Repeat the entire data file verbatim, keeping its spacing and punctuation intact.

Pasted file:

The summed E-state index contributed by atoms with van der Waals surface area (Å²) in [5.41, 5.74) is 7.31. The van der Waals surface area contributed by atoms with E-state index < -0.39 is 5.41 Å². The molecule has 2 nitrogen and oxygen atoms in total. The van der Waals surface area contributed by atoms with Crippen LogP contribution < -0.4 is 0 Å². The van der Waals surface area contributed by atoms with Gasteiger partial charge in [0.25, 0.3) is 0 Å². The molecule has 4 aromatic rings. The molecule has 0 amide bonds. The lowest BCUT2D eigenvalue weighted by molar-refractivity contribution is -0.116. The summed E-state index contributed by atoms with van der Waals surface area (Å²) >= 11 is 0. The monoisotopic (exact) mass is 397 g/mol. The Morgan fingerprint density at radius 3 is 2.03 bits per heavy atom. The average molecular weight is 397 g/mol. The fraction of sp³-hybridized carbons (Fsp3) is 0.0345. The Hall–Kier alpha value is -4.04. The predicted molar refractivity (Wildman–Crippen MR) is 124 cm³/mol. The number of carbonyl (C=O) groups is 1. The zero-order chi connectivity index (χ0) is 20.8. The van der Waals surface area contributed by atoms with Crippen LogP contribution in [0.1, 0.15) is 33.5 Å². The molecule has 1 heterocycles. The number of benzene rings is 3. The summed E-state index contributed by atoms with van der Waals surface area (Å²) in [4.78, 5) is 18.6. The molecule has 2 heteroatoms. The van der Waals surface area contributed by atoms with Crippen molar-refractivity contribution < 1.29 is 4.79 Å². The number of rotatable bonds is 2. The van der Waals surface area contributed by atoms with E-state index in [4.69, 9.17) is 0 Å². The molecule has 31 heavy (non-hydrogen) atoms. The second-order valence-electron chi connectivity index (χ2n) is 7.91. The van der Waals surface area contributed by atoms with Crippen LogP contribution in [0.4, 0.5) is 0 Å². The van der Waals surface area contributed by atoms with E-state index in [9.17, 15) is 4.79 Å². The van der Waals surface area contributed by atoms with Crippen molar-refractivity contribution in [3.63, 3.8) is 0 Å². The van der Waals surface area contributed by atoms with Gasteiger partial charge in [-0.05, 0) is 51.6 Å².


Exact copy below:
The summed E-state index contributed by atoms with van der Waals surface area (Å²) in [5.41, 5.74) is 7.31. The van der Waals surface area contributed by atoms with E-state index < -0.39 is 5.41 Å². The molecule has 2 nitrogen and oxygen atoms in total. The van der Waals surface area contributed by atoms with Crippen LogP contribution < -0.4 is 0 Å². The van der Waals surface area contributed by atoms with Gasteiger partial charge in [0.25, 0.3) is 0 Å². The molecule has 4 aromatic rings. The molecule has 0 amide bonds. The lowest BCUT2D eigenvalue weighted by molar-refractivity contribution is -0.116. The summed E-state index contributed by atoms with van der Waals surface area (Å²) >= 11 is 0. The monoisotopic (exact) mass is 397 g/mol. The Morgan fingerprint density at radius 3 is 2.03 bits per heavy atom. The average molecular weight is 397 g/mol. The fraction of sp³-hybridized carbons (Fsp3) is 0.0345. The Hall–Kier alpha value is -4.04. The predicted molar refractivity (Wildman–Crippen MR) is 124 cm³/mol. The number of carbonyl (C=O) groups is 1. The zero-order chi connectivity index (χ0) is 20.8. The van der Waals surface area contributed by atoms with Crippen LogP contribution in [0.1, 0.15) is 33.5 Å². The molecule has 1 heterocycles. The number of benzene rings is 3. The summed E-state index contributed by atoms with van der Waals surface area (Å²) in [4.78, 5) is 18.6. The molecule has 2 heteroatoms. The van der Waals surface area contributed by atoms with Crippen molar-refractivity contribution < 1.29 is 4.79 Å². The number of rotatable bonds is 2. The van der Waals surface area contributed by atoms with E-state index in [4.69, 9.17) is 0 Å². The molecule has 31 heavy (non-hydrogen) atoms. The second-order valence-electron chi connectivity index (χ2n) is 7.91. The van der Waals surface area contributed by atoms with Crippen LogP contribution in [0.4, 0.5) is 0 Å². The van der Waals surface area contributed by atoms with E-state index in [9.17, 15) is 4.79 Å². The van der Waals surface area contributed by atoms with Crippen molar-refractivity contribution in [3.63, 3.8) is 0 Å². The van der Waals surface area contributed by atoms with Gasteiger partial charge in [-0.05, 0) is 51.6 Å².